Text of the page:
India may soon have personal data protection law
India may soon have a law on personal data protection as the government plans to take up the bill during the upcoming winter session of Parliament starting Monday.
India may soon have a law on personal data protection as the government plans to take up the bill during the upcoming winter session of Parliament starting Monday. Information Technology Minister Ravi Shankar Prasad has already said that the government plans to soon introduce the Personal Data Protection Bill, 2018 in Parliament after public consultations.
The draft bill was released last year and was immediately opposed by several global technology companies. Their contention was that it would affect their business in the country apart from driving cost of operations. The proposals are mostly out of a report submitted by Justice B.N. Srikrishna in July 2018. The final draft of the bill is still not known.
But the draft bill which was made public last year for comments said businesses were required to seek explicit consent for the data they collect on consumers, mandatorily obtain consent from consumers to use their data sparingly and only for the purposes stated, apart from storing sensitive consumer data only within Indian borders. It did not mention what will be sensitive information in legal terms.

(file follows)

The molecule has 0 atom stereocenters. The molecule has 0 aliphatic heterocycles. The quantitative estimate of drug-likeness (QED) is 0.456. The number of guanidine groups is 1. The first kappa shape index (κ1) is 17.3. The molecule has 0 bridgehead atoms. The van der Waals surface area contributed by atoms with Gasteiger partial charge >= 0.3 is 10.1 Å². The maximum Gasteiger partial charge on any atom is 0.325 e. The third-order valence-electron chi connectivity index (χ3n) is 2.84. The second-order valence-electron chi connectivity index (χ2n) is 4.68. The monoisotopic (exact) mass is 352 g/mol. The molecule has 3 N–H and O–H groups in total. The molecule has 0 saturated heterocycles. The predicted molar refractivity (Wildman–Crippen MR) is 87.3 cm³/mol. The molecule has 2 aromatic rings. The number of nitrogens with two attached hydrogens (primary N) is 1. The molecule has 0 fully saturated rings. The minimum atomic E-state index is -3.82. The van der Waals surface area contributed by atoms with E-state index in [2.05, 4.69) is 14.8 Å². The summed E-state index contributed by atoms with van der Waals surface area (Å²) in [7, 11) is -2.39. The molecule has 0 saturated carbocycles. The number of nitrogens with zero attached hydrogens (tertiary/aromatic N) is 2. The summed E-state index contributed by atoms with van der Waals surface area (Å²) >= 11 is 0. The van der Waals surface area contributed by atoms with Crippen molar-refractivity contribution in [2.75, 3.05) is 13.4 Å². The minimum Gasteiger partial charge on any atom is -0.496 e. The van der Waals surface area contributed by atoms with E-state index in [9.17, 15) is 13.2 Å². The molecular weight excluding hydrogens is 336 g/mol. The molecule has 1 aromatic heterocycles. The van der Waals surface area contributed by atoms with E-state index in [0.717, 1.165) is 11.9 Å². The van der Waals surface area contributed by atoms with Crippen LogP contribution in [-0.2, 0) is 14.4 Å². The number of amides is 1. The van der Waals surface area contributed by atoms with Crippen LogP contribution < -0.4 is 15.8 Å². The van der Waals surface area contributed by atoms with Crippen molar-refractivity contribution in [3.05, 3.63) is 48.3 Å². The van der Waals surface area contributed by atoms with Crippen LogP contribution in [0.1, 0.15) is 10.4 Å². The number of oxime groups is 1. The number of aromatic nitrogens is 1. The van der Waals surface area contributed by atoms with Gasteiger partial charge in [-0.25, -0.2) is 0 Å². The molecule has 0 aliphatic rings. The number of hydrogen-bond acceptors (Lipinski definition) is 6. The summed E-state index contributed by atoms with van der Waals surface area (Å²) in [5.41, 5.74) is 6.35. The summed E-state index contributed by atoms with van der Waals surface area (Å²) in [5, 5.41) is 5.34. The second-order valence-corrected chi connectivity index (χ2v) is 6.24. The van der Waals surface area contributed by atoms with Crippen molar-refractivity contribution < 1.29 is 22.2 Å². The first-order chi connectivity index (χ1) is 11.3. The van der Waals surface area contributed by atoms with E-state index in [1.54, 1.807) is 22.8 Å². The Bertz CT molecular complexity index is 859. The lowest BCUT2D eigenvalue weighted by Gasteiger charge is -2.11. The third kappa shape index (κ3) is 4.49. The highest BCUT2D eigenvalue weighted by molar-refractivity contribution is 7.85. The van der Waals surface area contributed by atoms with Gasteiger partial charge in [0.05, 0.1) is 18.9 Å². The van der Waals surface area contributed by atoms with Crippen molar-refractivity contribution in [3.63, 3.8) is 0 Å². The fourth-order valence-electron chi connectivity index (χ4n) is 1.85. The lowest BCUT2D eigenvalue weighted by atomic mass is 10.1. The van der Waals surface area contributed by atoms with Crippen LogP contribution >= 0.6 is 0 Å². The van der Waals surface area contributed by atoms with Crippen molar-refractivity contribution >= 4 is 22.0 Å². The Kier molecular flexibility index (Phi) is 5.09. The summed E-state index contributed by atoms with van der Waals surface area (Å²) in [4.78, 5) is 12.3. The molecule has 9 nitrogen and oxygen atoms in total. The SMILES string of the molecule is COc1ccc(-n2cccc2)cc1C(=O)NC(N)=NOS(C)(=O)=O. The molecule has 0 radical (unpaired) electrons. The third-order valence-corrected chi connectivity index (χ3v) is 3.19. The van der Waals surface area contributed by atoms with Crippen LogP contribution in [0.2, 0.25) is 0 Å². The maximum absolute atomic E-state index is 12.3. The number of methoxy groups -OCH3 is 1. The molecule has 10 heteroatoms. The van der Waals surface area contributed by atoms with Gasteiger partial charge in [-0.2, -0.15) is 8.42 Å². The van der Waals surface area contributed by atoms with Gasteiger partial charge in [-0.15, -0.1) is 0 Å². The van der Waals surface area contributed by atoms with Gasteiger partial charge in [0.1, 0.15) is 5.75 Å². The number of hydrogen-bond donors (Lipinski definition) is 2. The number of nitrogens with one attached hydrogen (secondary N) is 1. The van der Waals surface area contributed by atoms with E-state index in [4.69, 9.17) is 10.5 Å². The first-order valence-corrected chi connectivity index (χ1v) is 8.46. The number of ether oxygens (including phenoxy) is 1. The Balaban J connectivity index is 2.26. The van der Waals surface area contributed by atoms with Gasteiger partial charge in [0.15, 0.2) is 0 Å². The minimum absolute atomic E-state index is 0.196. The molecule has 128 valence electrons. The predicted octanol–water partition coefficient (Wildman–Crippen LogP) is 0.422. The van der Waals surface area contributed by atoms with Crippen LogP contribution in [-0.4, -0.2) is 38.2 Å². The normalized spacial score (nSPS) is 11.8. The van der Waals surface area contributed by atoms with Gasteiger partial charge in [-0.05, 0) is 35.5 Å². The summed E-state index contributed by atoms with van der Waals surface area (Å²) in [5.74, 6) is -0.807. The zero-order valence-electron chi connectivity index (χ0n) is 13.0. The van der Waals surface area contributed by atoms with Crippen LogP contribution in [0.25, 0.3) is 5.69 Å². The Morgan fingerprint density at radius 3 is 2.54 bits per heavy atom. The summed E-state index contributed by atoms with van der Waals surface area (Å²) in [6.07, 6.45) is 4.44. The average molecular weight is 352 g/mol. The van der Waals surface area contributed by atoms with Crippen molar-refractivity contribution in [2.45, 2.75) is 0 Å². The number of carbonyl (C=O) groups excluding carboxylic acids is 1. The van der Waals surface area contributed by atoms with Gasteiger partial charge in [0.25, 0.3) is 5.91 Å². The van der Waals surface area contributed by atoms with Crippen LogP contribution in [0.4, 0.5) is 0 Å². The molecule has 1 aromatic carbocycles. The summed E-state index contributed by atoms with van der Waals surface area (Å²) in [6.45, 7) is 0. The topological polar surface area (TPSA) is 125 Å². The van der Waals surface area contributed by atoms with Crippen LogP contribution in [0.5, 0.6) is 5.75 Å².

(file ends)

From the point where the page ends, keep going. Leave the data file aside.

In recent times several cases of user privacy intrusion cases have come to light, including WhatsApp data-protection failure and privacy breach, creating a public outrage and debate over data security in the country.
The bill suggests a fine of up to Rs 15 crore or 4 per cent of the firm`s turnover in the case of a breach and setting up of a data protection authority.
Recently at the Commonwealth Law Ministers Conference in Colombo, Prasad said: "In India, we view privacy seriously and informational privacy is also integral to that. It means a person must have control over his data and its commercial usage."
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According to the minister, any data protection law should be technology agnostic, must be based upon the element of free consent, no abuse of consent beyond the permissible limits, requisite data protection authorities, and a fair mechanism for data processing.
In October WhatsApp confirmed that Indian human rights activists and journalists were among those targeted by an Israeli spyware and the government had asked the company to explain the breach that had targeted Indians amongst others.
Those targeted by the WhatsApp hacking in India included human rights activists who were arrested over their alleged involvement in the Bhima-Koregaon Dalit riots near Pune in January last year and some journalists. Of 1,400 affected users, over 20 are academics, lawyers, Dalit activists and journalists from India.
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